Getting the message across

When investing in infrastructure, making people understand the value they will receive from a project is key in gaining public acceptance.

“Whether you’re building a light rail system or adding lanes to an existing highway, you have to communicate that you are transparent and fair,” Colorado Governor John Hickenlooper told the 2,700 or so attendees – most of them foreign investors looking to invest in the US – at the SelectUSA 2015 Investment Summit, organised by the Department of Commerce and held in Washington DC last week.

“In other words, [the vision you’ve got to communicate is that] people are going to get what they paid for and it’s going to have a real value for the community beyond just the frequency with which an individual will use that specific piece of infrastructure,” the governor explained.

Having served as Mayor of Denver between 2003 and 2011, when he resigned in order to serve as the state’s governor, Hickenlooper is well-equipped to discuss infrastructure projects, public-private partnerships (PPP; P3) and public acceptance.

“I was elected [mayor] in 2003 and we were well into imagining what a transit solution would look like that would really simplify people’s lives, reduce a lot of congestion and waiting times,” Hickenlooper remarked.

Denver’s FasTracks, a multi-billion dollar initiative taken by the Regional Transportation District (RTD) and approved by the city’s voters to expand transit in the Denver metro region was established, was established in 2004. According to the project’s website, a total of $5.3 billion has since been invested or committed across the region.

The way Denver was able to finance the initiative, which included 122 miles of light and commuter rail – was by increasing the sales tax 4/10ths of a percent – an increase Denver voters approved.

According to Hickenlooper, all of the mayors of the greater Denver area – 34 at the time – were able to get their constituents on board by going and demonstrating that even if the light rail didn’t come to their specific community, the congestion relief that would be achieved on the roads and highways as a result of the light rail would benefit them as well.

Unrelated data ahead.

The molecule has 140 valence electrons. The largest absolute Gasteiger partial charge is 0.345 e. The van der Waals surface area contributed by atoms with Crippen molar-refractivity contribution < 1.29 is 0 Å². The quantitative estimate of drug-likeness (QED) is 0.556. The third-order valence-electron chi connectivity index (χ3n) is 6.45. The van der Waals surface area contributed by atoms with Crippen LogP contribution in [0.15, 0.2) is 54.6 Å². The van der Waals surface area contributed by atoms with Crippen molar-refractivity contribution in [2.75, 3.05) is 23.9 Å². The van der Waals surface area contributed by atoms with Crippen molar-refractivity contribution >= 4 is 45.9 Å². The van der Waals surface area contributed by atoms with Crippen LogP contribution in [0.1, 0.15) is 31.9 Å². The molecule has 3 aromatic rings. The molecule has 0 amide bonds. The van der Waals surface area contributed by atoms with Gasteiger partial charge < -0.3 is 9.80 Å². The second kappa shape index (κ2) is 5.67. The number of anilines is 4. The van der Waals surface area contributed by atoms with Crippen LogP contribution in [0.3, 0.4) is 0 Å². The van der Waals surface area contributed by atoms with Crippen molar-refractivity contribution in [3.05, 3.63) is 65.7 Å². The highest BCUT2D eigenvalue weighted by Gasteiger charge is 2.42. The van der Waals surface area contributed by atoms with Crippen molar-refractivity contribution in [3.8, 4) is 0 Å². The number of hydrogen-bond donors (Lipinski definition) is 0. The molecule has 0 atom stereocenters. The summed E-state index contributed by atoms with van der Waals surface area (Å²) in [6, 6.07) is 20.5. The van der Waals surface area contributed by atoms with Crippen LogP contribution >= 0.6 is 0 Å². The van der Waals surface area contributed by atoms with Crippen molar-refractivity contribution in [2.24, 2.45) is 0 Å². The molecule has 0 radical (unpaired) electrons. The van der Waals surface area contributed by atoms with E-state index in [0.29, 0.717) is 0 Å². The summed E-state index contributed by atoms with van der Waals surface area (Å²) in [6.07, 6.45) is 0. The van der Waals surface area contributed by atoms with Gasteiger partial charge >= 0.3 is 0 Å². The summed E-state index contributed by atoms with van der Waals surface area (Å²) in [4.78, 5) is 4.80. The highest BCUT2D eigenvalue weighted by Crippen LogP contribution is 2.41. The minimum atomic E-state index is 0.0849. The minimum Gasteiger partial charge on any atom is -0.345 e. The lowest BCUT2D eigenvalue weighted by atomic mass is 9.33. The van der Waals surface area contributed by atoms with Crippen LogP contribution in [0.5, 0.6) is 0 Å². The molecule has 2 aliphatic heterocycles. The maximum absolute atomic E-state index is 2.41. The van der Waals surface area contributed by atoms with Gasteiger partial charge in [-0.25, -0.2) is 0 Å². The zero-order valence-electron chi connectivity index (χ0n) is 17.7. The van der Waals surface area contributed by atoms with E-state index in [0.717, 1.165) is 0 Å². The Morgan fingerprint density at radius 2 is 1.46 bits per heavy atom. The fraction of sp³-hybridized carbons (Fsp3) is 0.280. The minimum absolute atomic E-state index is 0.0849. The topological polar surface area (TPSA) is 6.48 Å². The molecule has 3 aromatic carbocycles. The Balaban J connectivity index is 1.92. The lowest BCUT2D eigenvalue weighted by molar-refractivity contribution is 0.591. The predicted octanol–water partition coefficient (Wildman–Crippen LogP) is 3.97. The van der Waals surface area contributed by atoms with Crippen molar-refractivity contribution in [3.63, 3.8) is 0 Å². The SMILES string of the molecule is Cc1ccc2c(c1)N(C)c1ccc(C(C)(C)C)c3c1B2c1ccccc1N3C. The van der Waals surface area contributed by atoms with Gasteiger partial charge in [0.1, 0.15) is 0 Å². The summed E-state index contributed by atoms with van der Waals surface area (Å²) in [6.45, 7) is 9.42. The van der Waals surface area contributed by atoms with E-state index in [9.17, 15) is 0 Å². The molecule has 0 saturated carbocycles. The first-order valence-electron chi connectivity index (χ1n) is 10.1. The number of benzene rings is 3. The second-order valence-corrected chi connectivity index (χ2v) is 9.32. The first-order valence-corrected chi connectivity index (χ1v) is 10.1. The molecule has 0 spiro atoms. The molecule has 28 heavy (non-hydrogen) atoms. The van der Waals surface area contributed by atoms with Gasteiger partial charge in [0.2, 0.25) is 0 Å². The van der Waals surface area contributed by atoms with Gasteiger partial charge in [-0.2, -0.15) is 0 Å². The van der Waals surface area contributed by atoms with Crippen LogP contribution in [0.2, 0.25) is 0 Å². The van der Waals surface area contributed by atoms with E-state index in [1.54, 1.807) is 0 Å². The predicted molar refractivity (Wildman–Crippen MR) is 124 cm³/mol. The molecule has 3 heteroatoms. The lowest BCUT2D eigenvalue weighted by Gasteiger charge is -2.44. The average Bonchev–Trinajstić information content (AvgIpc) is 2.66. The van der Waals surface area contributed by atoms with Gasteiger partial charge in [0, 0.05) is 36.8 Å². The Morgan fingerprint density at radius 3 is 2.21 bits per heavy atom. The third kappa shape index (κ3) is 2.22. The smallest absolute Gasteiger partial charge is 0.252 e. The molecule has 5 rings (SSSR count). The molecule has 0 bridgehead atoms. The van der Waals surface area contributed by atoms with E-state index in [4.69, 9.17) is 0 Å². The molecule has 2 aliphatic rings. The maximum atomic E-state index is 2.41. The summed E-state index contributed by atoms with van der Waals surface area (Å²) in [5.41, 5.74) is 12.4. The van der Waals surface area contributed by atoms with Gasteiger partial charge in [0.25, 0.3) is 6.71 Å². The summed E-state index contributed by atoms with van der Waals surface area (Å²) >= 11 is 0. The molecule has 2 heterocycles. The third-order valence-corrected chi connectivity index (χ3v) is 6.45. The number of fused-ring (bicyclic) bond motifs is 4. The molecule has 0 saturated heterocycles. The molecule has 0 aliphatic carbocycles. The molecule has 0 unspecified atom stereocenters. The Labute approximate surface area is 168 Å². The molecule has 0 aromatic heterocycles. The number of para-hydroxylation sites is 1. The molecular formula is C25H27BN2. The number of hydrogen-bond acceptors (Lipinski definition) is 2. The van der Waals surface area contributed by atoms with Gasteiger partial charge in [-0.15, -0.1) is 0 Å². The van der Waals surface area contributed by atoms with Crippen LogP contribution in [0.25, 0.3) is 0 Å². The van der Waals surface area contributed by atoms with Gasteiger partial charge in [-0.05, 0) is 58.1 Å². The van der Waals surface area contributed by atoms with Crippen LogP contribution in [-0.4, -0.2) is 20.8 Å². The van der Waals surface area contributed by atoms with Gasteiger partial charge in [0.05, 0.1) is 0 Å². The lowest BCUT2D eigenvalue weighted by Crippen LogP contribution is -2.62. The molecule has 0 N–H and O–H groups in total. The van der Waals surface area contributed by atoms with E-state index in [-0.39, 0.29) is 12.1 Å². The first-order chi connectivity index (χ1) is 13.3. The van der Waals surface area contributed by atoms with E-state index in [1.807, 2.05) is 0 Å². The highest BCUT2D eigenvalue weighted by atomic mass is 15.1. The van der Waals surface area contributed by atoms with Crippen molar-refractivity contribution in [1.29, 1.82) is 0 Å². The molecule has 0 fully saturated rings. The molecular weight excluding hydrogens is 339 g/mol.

“In essence they provided an incentive for people to get out of their cars and get out of their way,” Hickenlooper said.

The redevelopment of Denver’s Union Station is another example of a successful P3 in the state.

Originally built in 1881, Union Station was rebuilt in 1914 following a fire in 1894. In October 2004, the station was designated a landmark building.

The city of Denver used a combination of innovative financing including a TIFIA loan, an RRIF [Railroad Rehabilitation and Improvement Financing] loan as well as committing to use the increase in property taxes to pay for the station, which ended up costing nearly $1 billion.

Although city officials were transparent from the very beginning of the project, Hickenlooper reckoned there was still a lot of push back from the public.

“They feel that somehow when private enterprise is involved in a project like this, someone is sneaking something past them. They thought we were giving away too much, that the growth wouldn’t be there, that the taxpayer would be at risk,” Hickenlooper explained.

But despite the public’s reservations, the development around the station has exceeded the city’s best-case scenario, the governor said.

The station reopened in May 2014 as an intermodal hub for the region, integrating RTD’s light rail and commuter rail lines, Amtrak rail service, regional buses, taxis and shuttles. The station also features a boutique hotel and retail stores.

“Making those investments in an innovative way – whether it’s a bridge or a highway or transit [system] – dramatically changes how people think about your city,” Hickenlooper said.

And it’s the investments in infrastructure that have led to Denver being a top destination among millennials as a place to work and live, in his view.

“People say ‘oh, Denver is close to all that skiing, that’s why millennials are coming.’ That’s part of it, but I think a lot of it is the quality of life that you can demonstrate and talk about,” Hickenlooper pointed out, noting that the kind of infrastructure a city has determines to a great extent the quality of life it offers its residents.